North Mississippi Gardening Tips

Flowers
Canna, dahlia, ginger lily, gladiolus, crocosmia, lily and tuberose can be planted directly in the garden now. Plant caladium bulbs when soil temperature goes above 70 degrees. Caladiums prefer shade to partial shade. The strap shaped leaved varieties can tolerate sun and typically have a dense growth habit. After bearded iris bloom cut off bloom stalks. Dahlias and tall lilies should be staked early in their growth for best results. Experiment with some of the smaller bulb plants that have long bloom periods between summer and fall. Some to try include the summer scillas (Scilla autumnalis and S. scilloides), alliums (Allium globosum and A. senescens), and zephyr lily (Zephyranthes candida). Do not cut the leaves of daffodils until they have died naturally as these leaves are necessary to produce the sugars that build strong bulbs capable of flowering strongly next spring.

Tips for Bulb Gardening
1. To camouflage dying daffodil foliage:
a. interplant with perennials that will grow above and hide the bulb leaves, such as daylilies or salvias
b. sow fast growing annuals like zinnias, cosmos, cleome or marigolds among daffodils
c. plant taller growing daffodils behind lower-growing shrubs such as dwarf nandinas

2. To remind you when to fertilize your daffodils plant grape hyacinths around or among your daffodils plantings. The grape hyacinth foliage emerges in the fall which is the time to fertilize daffodils.

3. To cut bulb blooms for flower arranging always use sharp scissors and carry a bucket of water with you into the garden to submerge the flower stalks to prevent wilting.

Container vegetable gardening
If you just don’t have the space for a vegetable and herb garden you can grow these plants in containers. For those of us who may have a physical disability or just can’t get up and down like we used to, container gardening is a great way to get around those limitations. Choose containers that are light-colored so less heat will be absorbed. Also choose large containers to provide enough depth and root growing space and to lessen the need for watering so frequently. Some examples of minimum container sizes for particular crops follows: 1 gallon for beets, carrots, lettuces, onions and radishes; 2 gallon for bush beans, mustard and turnips; 5 gallon for bush squash, cucumbers, melons, tomatoes, cabbages and other cole crops. Use a good quality potting mix to fill the containers and provide the same requirements of moisture, light and nutrients that you would for in ground crops. Be aware that watering will be more frequent for container plants than in ground plants. These will also require more frequent fertilizing. Use a complete slow-release fertilizer to provide a more constant supply of nutrients and to lessen the frequency of application compared to a soluble fertilizer.

Lawns
Because of the downturn in the economy most of us are looking for ways to conserve our money and reduce bills including the water bill. Encouraging development of a deep root system on our lawns by watering only when the need arises and watering thoroughly and deeply is a good way to cut that water bill. Only water grass areas that exhibit symptoms of moisture stress such as a curled, dull, or bluish colored leaves; or footprints that remain long after you have walked over the turf. Watering late at night or early in the morning when dew has formed will not encourage disease. It will also save you money as watering during the day when it is hot, dry, windy weather can cause up to a 30 percent loss of the irrigation water due to evaporation. Gradually raising the mowing height as the temperature climbs can encourage deeper root growth and reduce heat stress. Cutting your grass cleanly by using a sharp mower blade results in less water loss. Also, the grass heals more rapidly than grass leaves that are shredded by a dull mower blade.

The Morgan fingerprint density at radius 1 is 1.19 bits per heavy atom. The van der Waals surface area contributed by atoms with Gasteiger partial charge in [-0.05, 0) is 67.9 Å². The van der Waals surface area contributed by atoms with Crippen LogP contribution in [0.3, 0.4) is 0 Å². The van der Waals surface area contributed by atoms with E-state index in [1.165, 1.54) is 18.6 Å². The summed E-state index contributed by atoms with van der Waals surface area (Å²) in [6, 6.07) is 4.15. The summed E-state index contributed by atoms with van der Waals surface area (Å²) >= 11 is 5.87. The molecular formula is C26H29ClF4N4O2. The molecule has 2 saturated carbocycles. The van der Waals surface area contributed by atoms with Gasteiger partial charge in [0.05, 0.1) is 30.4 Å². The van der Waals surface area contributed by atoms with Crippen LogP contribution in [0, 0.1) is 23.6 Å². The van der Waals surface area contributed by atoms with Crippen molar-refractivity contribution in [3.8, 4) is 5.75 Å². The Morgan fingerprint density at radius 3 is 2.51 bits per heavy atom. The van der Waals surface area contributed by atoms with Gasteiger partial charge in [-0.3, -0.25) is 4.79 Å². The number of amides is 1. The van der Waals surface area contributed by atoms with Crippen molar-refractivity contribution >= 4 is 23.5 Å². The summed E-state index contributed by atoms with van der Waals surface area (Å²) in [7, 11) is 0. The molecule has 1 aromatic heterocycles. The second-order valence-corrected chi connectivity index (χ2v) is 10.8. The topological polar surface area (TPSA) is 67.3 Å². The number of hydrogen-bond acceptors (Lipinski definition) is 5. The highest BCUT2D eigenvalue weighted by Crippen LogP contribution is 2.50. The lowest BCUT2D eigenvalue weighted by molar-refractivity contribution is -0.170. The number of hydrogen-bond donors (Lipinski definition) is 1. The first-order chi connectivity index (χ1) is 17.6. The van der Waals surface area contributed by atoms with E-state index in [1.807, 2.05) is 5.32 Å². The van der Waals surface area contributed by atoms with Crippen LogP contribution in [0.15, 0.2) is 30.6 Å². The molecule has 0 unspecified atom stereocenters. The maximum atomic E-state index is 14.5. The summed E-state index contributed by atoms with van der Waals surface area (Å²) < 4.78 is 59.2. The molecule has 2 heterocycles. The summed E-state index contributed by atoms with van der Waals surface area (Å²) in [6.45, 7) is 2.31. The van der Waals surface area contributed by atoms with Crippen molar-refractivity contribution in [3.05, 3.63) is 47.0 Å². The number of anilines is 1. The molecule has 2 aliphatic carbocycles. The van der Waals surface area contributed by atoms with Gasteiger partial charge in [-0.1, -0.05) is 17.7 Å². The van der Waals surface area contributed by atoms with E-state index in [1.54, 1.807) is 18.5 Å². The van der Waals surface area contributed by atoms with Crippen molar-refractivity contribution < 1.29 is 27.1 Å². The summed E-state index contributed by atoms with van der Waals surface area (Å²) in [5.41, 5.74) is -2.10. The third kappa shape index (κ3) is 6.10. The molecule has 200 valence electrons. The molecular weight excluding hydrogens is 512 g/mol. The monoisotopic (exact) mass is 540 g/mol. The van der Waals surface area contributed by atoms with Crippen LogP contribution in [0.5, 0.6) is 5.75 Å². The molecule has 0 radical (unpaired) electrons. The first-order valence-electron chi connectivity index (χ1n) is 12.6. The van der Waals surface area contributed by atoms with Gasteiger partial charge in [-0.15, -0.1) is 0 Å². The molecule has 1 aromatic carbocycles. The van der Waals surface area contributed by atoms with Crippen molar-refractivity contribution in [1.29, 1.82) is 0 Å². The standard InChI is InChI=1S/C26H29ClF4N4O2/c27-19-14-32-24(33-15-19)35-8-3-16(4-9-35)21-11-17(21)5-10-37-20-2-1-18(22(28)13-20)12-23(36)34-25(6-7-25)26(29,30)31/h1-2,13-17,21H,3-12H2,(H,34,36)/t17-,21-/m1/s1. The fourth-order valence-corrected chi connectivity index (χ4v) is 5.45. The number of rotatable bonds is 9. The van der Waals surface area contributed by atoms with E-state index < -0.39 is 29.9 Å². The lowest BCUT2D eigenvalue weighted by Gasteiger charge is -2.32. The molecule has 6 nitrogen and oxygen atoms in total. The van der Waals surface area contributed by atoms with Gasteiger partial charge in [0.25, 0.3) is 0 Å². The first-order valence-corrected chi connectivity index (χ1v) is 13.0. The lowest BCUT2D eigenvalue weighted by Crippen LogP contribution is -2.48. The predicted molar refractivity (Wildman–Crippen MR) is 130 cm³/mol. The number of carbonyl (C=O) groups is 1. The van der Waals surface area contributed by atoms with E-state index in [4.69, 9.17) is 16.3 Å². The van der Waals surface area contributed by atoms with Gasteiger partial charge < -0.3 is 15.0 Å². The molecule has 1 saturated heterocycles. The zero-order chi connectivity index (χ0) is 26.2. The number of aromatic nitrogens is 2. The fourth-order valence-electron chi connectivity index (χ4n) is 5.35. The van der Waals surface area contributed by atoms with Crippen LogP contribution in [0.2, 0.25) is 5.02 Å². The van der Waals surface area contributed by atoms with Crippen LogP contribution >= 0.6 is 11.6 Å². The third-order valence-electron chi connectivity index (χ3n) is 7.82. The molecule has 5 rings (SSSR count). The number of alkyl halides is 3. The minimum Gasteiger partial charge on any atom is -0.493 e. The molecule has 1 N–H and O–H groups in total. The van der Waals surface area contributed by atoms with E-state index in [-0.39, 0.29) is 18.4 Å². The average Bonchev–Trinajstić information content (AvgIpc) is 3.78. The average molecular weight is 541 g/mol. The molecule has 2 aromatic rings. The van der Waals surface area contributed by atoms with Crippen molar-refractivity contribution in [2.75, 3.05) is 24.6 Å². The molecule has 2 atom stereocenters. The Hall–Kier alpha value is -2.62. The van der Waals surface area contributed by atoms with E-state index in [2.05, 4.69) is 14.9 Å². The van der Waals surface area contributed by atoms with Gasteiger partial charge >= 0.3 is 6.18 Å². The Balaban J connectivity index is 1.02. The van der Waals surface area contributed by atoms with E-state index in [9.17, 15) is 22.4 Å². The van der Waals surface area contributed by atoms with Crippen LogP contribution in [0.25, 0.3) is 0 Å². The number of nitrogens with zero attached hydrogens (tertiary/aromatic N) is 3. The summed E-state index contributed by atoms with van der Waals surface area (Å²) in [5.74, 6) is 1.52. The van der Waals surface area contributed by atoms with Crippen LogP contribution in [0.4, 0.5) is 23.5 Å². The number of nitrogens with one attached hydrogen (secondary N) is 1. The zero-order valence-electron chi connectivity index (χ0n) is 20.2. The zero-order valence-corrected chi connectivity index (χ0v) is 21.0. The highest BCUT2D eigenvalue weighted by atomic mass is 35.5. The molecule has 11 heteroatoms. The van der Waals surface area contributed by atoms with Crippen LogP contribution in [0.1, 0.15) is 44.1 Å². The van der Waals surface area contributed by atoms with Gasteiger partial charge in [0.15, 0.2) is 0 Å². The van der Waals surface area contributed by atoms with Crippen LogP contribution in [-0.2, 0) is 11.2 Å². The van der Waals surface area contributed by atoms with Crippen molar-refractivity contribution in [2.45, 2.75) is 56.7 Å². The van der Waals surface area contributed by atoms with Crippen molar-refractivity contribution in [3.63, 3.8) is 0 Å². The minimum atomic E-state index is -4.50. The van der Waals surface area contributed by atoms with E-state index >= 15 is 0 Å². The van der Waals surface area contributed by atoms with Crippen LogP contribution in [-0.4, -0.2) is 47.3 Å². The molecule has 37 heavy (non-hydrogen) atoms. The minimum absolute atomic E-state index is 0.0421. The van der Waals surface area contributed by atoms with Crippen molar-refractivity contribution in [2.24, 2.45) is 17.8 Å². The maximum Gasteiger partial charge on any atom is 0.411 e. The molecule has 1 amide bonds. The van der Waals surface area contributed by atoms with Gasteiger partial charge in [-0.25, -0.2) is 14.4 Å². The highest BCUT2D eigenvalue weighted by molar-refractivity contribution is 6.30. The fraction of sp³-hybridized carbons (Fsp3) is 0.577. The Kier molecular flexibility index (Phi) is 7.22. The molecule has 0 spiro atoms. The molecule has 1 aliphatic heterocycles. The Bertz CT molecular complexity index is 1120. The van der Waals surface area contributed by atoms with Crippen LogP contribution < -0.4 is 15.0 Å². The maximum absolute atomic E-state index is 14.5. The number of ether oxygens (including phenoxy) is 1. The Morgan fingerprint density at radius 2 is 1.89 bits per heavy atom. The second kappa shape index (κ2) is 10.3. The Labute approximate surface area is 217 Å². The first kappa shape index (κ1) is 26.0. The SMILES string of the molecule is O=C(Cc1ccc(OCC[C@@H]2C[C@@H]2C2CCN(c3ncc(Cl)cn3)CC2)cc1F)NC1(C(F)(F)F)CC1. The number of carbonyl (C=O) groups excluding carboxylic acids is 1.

Shrubs
Container grown shrubs can be planted throughout the summer months as long as you pay particular attention to watering. Dig the hole only as deep as the root ball or even a little shallower, backfill with existing soil, water deeply, and mulch. After the blooms fade on your Mother’s Day hydrangeas, snip the old blooms off and plant the shrub in the garden where it will receive morning sun and afternoon shade. Before indiscriminately throwing out fertilizer around your shrubs, take the time to observe the new growth. If the leaves and stems are green and growing well you probably do not need that fertilizer right now. If the new growth is yellow use a slow release fertilizer at the recommended rate. To renew bigleaf (French) or lace cap hydrangeas and encourage new growth, remove about one-third of the older stems by cutting them off at the base of the plant. Do this right after flowering is completed. These older stems will be replaced by vigorous new stems which will flower next growing season. Typically, azaleas should not need pruning, but if they are overgrown, have dead branches and not flowering well, these may benefit from some selective pruning. Remove individual branches by cutting just above a lateral branch. Remove the oldest branches by cutting all the way to the base of the plant. Prune after flowering. If your aucubas have gotten too tall, do not shorten by just cutting across the top of the plant. Prune away the tallest branches by cutting them back to their point of origin.

Lelia Scott Kelly, Ph.D., writes North Mississippi Gardening Tips monthly and is a Horticulture Specialist with the Mississippi State University Extension Service. Her office is in the North Mississippi Research & Extension Center, Verona.

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Dr. Lelia Scott Kelly/Mississippi State University Extension Service